Rod Streater, an undrafted rookie free agent wide receiver out of Temple University, started playing football when he was nine years old. It wasn’t too many years later that he decided he wanted to play football forever. “When I was like 12 or 13, I started to get more and more into NFL games and watching it and knew it was something I wanted to do the rest of my life,” said Streater.
He took his football talents to Temple University in Philadelphia, only a half an hour outside of his hometown of Bremerton, N.J., after transferring from Alfred State. “Playing at Temple, it was a great experience,” said Streater. “It really made me become a tougher person just because of the program and the coaches we had. It wasn’t really a very pass heavy school so that’s probably why I was under the radar for awhile.”
Despite being overlooked, the Raiders didn’t pass him up and by the end of the off-season program, the rookie wide receiver was running plays with the first team. Streater believes Temple helped prepare him well for the NFL. “It really prepared us for the NFL at Temple just the way we went at things in the meeting rooms,” Streater explained. “Everything we did at Temple we kind of do with the Raiders. That’s how I’m so advanced with learning plays just because our coaches were always getting on us and wanted us to learn every position because you never know where you’re going to play.”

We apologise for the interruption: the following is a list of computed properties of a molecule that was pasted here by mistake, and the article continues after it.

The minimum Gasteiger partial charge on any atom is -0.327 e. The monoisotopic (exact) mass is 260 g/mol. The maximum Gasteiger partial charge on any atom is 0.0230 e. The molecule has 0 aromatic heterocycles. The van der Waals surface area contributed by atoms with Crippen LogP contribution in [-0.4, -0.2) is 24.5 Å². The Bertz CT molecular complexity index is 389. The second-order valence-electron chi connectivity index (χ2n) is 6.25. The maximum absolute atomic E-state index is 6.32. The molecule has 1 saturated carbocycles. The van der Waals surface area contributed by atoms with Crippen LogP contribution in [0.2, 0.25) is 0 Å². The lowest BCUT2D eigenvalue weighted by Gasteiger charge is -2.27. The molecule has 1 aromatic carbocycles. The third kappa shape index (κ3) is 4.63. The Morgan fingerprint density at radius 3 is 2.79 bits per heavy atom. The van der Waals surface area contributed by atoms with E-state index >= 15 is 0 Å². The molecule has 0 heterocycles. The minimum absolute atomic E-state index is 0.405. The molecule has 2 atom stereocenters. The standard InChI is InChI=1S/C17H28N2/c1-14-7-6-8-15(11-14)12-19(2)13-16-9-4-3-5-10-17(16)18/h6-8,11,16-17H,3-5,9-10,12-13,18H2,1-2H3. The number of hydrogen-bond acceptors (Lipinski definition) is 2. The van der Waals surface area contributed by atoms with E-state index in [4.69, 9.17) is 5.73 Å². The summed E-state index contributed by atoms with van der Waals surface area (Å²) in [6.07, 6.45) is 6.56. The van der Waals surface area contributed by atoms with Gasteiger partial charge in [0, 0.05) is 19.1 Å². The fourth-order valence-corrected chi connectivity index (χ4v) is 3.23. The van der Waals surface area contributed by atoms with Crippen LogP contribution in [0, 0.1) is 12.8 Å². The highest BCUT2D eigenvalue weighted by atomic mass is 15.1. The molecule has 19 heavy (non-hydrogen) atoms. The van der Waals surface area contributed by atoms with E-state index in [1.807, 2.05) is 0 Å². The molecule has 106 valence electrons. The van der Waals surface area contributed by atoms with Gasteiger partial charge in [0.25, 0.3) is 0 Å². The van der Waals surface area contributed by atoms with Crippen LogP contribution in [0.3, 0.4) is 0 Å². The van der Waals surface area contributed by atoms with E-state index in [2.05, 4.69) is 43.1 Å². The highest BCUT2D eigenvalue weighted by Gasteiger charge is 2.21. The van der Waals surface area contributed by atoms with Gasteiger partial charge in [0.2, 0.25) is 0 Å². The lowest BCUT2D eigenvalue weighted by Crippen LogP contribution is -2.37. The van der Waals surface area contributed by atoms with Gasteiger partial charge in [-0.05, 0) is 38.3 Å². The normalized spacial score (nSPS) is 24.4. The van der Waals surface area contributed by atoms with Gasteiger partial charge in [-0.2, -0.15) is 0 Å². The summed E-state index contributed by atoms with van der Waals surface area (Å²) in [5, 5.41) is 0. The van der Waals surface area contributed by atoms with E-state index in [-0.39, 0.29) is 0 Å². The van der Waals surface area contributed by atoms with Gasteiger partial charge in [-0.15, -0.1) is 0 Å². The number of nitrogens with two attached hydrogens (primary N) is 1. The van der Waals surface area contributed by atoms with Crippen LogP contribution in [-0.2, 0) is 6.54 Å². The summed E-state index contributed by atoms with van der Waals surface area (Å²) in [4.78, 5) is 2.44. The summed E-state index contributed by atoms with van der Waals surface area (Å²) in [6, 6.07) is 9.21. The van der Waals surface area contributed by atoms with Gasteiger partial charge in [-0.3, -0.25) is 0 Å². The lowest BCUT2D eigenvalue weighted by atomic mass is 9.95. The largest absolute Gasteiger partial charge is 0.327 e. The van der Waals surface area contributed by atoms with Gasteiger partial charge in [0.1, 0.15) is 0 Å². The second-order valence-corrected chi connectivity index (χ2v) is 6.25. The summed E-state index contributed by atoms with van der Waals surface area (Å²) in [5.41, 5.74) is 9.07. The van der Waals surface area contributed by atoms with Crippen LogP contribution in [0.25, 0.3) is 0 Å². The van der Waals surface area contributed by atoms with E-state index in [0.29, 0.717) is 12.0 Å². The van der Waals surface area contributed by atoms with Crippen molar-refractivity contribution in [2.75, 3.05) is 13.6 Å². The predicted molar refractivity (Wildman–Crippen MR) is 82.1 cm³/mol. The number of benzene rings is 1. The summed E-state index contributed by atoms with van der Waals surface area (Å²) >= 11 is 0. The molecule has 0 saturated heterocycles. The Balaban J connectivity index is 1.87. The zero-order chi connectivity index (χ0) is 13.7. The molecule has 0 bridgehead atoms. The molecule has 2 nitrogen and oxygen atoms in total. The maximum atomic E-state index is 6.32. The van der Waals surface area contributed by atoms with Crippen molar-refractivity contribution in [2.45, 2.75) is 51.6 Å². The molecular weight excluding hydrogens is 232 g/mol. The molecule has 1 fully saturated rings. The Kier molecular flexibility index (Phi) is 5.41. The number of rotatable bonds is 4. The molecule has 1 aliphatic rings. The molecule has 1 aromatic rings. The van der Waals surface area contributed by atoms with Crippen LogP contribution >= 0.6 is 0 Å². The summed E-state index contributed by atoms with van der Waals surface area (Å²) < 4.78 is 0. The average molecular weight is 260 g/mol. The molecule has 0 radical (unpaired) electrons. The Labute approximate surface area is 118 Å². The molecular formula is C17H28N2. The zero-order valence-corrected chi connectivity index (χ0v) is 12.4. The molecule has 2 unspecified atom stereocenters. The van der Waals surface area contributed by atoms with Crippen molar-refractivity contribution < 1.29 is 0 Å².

Even though he’s adept at learning plays, the Raiders playbook has been Streater’s biggest challenge since entering the NFL. “The playbook, trying to learn each play,” said Streater. “We got new plays every day. They had to give us a new binder because we have so many plays.”
Streater tries to model his game after Detroit Lions WR Calvin Johnson. “I could watch Calvin Johnson every day,” said Streater. “He’s my inspiration.”
“I’m a quiet person,” said Streater. “I like to just leave it all on the field. My game speaks for me. I play hard every play. I’m explosive out there; I’m a pretty explosive receiver.”
His on-field inspiration may be Johnson, but his biggest influence is his mom and dad. “They’ve been there, pushing me, since I began,” said Streater. “They told me everything was possible and just to follow my dreams. Whatever gets in my way, just conquer it and never let anybody stop me from achieving my goals.”
Streater will heed his parents’ advice again when he reports for his first NFL training camp at the end of July where he will fight for a spot on the Raiders 53-man roster.